“Sleeping With Other People” opens Friday at Star Cinema. R, 1:35, three stars out of four.
“Sleeping With Other People” is a love letter to New York romantic comedies, or at least a well-crafted sext. Writer-director Leslye Headland previously made the delightfully mean “Bachelorette,” where underneath several layers of nasty behavior hid a rather earnest ode to female friendship.
We don’t have to dig that far down to the sweet core of “Sleeping With Other People,” although this is a film where sweetness and raunchiness go hand in hand. For example, in one scene Jason Sudeikis is sincerely trying to be helpful to Alison Brie when he uses the top of an empty juice bottle as a prop to illustrate how to properly pleasure a woman. It’s a scene that may be the best, or worst, product placement ever.
Sudeikis and Brie both play perfectly likable, perfectly despicable New Yorkers who can’t stay faithful to their partners. Sudeikis’ Jake is your typical bed-hopping lothario, making up for being a late bloomer. Brie’s Lainey is more of a monogamist, cheating on all her boyfriends with the same man, a perfectly charmless heel of an ex-boyfriend (Adam Scott) who retains a tight psychosexual hold on her.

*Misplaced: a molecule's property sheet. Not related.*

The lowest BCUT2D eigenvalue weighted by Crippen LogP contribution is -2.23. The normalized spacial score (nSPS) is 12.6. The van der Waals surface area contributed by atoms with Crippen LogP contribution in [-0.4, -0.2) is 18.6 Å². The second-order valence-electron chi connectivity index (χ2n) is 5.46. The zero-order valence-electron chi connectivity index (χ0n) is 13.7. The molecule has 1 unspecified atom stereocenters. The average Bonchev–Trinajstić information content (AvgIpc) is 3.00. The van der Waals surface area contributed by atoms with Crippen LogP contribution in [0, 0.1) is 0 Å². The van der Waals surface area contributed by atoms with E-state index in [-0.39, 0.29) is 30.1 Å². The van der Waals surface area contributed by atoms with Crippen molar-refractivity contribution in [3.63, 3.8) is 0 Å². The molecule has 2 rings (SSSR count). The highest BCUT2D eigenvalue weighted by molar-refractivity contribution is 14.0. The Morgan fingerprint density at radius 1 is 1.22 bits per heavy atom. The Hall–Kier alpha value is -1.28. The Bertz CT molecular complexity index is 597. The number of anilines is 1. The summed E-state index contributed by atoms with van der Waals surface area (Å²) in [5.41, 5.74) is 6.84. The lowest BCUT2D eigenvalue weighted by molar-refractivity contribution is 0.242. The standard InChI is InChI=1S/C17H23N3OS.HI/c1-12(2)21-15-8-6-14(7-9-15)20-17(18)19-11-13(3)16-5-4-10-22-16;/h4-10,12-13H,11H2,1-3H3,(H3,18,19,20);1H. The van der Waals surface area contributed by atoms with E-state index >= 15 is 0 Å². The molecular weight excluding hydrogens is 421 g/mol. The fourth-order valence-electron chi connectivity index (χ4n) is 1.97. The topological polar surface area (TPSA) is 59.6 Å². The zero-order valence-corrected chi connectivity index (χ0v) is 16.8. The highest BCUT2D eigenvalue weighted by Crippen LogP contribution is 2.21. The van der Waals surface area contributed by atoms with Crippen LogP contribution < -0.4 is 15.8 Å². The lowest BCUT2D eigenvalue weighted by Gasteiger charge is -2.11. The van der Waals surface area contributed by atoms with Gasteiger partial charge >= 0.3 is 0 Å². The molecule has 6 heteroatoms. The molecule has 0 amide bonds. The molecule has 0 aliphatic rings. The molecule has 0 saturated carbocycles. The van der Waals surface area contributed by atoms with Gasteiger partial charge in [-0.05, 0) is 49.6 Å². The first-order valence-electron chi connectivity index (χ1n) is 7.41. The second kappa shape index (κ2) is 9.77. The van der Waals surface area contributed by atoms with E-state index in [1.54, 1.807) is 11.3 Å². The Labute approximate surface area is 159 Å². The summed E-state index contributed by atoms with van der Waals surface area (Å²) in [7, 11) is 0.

At a sex-addiction group, reconnecting years later after a bad first encounter in college, Jake and Lainey decide to give friendship a shot. As their friends (including the very funny Jason Mantzoukas and Natasha Lyonne) disapprove of their screw-the-rules ethos, Jake and Lainey draw ever closer, united in their bad behavior. They get each other’s dysfunctions, and Brie and Sudeikis generate real chemistry and affection, even as they play characters we would never ever fix our friends up with.
Headland’s clever, pop culture-savvy, rat-a-tat dialogue about love and sex keeps “Sleeping” moving forward at a brisk clip, and she’s eager to twist and turn the rom-com structure like a balloon animal without letting it deflate.
Eventually, we’re pretty sure these two are going to end up together, but Headland is putting enough body English on the genre’s tropes that we think maybe it’ll cross that line. In fact, Headland finds a perfect, bittersweet ending for Jake and Lainey — only to blow past it for another 20 minutes towards the ending we can all see coming.
But, of course, it turns out that’s what we wanted all along, and “Sleeping With Other People” sends us home with a fizzy joy, some memorable lines to quote, and a deep-seated reluctance to drink juice straight from the bottle again.